Alpha Coder
What level of abstraction should I play on?

“I built it from scratch!”

A major sentiment among some of the developer circles I interacted with and was part of in my earlier days of coding was that you were a better “real” developer if you could build stuff “from scratch”. You’d often hear people scoff at building websites with WordPress, for example. “I built this site from scratch with raw HTML, CSS and JavaScript. No framework or CMS!” It was a thing of pride. It meant you really knew your stuff.

I was a WordPress guy at the time so this didn’t really sit well with me. Was I a fake developer for using WordPress? And what does building from scratch even mean? Not using frameworks, boilerplates or CMSes? Writing assembly or machine code? Crafting electric circuits?

I’m spending quite some time these days tinkering with hardware and learning the more low level computer stuff. I’m particularly interested in Ben Eater’s work. A couple weeks ago, I was watching one of his YouTube videos titled “Hello, world from scratch on a 6502 — Part 1”. I found the top comment interesting.

While it’s very funny (for me at least), I’m pointing it out because it’s underlay by two ideas relevant to this article.

  1. Technically speaking, you can’t build anything from scratch. You have to start from somewhere and then create abstractions to offset complexity as it increases.
  2. There are many many levels of abstraction that make it possible for us to interact with computers the way we do. Much more than we might realize.

As a developer with a never-ending thirst for knowledge, I’ve always asked myself, “what level of abstraction should I play on?” There are just so many abstraction layers that it is not practical to work across all these levels. Moreso, abstractions are primarily intended to remove the need for interacting with other abstractions.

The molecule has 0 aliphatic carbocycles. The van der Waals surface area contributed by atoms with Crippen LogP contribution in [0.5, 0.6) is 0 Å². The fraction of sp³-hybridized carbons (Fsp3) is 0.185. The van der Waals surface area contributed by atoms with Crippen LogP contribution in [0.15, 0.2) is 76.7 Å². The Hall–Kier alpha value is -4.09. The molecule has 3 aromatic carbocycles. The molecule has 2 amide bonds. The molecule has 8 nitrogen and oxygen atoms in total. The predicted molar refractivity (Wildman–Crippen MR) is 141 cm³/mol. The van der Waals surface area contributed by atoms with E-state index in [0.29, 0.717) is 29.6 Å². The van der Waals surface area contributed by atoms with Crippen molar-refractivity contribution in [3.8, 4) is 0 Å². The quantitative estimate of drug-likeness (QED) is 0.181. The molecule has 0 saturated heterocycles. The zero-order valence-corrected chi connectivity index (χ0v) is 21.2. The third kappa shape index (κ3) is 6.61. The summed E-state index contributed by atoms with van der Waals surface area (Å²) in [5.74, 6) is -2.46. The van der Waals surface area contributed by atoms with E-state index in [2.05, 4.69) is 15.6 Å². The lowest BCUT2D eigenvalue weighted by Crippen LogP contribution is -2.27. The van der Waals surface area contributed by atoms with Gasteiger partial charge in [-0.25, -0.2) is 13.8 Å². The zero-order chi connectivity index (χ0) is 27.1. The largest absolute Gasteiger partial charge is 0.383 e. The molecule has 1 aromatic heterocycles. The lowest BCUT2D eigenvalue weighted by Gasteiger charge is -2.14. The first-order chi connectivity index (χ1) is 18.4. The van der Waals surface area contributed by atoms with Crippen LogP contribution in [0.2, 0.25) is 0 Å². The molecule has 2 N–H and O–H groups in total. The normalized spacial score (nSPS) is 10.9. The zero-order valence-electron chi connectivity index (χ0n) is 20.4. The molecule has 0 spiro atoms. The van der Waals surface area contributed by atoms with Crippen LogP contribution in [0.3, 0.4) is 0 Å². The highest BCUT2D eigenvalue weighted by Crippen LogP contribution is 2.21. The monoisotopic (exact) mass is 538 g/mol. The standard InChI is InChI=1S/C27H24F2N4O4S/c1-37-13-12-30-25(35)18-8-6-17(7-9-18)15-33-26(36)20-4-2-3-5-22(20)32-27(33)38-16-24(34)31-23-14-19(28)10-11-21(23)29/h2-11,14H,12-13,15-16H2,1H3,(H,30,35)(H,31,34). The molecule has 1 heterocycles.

After years of experimentation in different levels of abstraction to figure out where to play on, I came up with two criteria for determining the best abstractions for me to use and how to decide whether to move up or down the stack.

Does it offer the most business value?

Much as I’d love to build my next website in assembly or better still, by stitching a bunch of transistors together, I’ve yet to because for me, there’s very little business value in doing so. While important, these abstractions offer little or no benefit to someone like me who needs to move and iterate quickly in order to achieve their goals. Whereas, abstractions like web frameworks, CMSes and website builders might be of great benefit.

I was big on WordPress in my freelancing days not because I particularly enjoyed wading through dozens of themes to find something satisfactory or hacking plugins to suit my needs. It was because it provided a lot of value to me and my clients — low setup and maintenance costs, out-of-box content management, ample technical support and so on. I’ve been using a website builder to develop a couple sites lately. It’s been a huge time saver! And given that my time is becoming more expensive by the day, it’s a really nice value-add.

As a rule of thumb, I go for the highest possible level of abstraction that can get me the functionality I need. This might mean using a fully-managed SaaS product rather than building and maintaining a service in-house, or using tooling and technologies that prioritize velocity in order to ship features and fix bugs faster.

Is the abstraction starting to leak?

The law of leaky abstractions states “All non-trivial abstractions, to some degree, are leaky.” While the first criteria encourages opting for a high level of abstraction which makes it easier and faster to achieve an objective, this one advocates moving one or more levels lower when abstractions begin to leak.

If you find yourself writing a lot of CSS to override other CSS, perhaps it is time to drop Bootstrap and build your own UI component library, or pick another library with less abstraction. If you’re spending a lot of time hacking a framework because its APIs can no longer give you the functionality you need, you should probably start migrating away from it and building your own abstractions using language-native APIs.

An exemplification of the basic philosophy is this: I don’t have to worry about the intricacies of paradigm X in language Y because there’s this nifty little library that exposes a streamlined API for achieving what I want. When my needs grow beyond what the library offers, I’ll begin to dig into the weeds of the paradigm. Right now, I’m more focused on delivering value with what I’m building than trying to understand every detail of some component I need to consume. When the abstraction begins to leak, I’ll cross that river.


Last modified on 2020-04-12

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